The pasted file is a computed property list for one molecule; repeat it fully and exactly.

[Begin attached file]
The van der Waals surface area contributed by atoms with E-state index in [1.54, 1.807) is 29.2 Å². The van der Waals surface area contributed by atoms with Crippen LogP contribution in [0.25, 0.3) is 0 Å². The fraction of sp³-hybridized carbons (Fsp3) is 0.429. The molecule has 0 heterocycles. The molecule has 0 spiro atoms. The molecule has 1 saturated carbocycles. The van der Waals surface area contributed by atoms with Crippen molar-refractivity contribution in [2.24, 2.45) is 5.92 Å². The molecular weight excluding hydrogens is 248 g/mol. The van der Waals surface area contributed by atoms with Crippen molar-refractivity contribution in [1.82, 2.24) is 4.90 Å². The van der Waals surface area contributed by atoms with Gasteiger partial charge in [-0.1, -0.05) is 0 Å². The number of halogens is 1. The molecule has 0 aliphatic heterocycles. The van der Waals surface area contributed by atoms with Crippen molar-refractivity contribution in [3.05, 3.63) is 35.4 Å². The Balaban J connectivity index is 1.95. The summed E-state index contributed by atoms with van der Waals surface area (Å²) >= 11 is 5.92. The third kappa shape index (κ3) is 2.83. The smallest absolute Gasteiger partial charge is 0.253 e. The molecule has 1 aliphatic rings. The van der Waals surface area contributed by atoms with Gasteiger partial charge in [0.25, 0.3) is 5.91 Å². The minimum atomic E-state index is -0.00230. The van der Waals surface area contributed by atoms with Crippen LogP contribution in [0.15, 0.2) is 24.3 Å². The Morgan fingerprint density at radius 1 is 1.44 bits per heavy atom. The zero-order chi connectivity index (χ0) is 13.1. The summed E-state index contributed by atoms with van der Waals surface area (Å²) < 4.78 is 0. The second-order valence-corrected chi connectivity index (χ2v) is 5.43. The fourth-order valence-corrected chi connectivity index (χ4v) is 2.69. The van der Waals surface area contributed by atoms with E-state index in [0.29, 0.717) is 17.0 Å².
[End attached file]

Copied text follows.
The van der Waals surface area contributed by atoms with E-state index in [1.54, 1.807) is 29.2 Å². The van der Waals surface area contributed by atoms with Crippen LogP contribution in [0.25, 0.3) is 0 Å². The fraction of sp³-hybridized carbons (Fsp3) is 0.429. The molecule has 0 heterocycles. The molecule has 0 spiro atoms. The molecule has 1 saturated carbocycles. The van der Waals surface area contributed by atoms with Crippen molar-refractivity contribution in [2.24, 2.45) is 5.92 Å². The molecular weight excluding hydrogens is 248 g/mol. The van der Waals surface area contributed by atoms with Crippen molar-refractivity contribution in [1.82, 2.24) is 4.90 Å². The van der Waals surface area contributed by atoms with Gasteiger partial charge in [-0.1, -0.05) is 0 Å². The number of halogens is 1. The molecule has 0 aliphatic heterocycles. The van der Waals surface area contributed by atoms with Crippen molar-refractivity contribution in [3.05, 3.63) is 35.4 Å². The Balaban J connectivity index is 1.95. The summed E-state index contributed by atoms with van der Waals surface area (Å²) >= 11 is 5.92. The third kappa shape index (κ3) is 2.83. The smallest absolute Gasteiger partial charge is 0.253 e. The molecule has 1 aliphatic rings. The van der Waals surface area contributed by atoms with Gasteiger partial charge in [0.25, 0.3) is 5.91 Å². The minimum atomic E-state index is -0.00230. The van der Waals surface area contributed by atoms with Crippen LogP contribution in [0.15, 0.2) is 24.3 Å². The Morgan fingerprint density at radius 1 is 1.44 bits per heavy atom. The zero-order chi connectivity index (χ0) is 13.1. The summed E-state index contributed by atoms with van der Waals surface area (Å²) < 4.78 is 0. The second-order valence-corrected chi connectivity index (χ2v) is 5.43. The fourth-order valence-corrected chi connectivity index (χ4v) is 2.69. The van der Waals surface area contributed by atoms with E-state index in [0.29, 0.717) is 17.0 Å².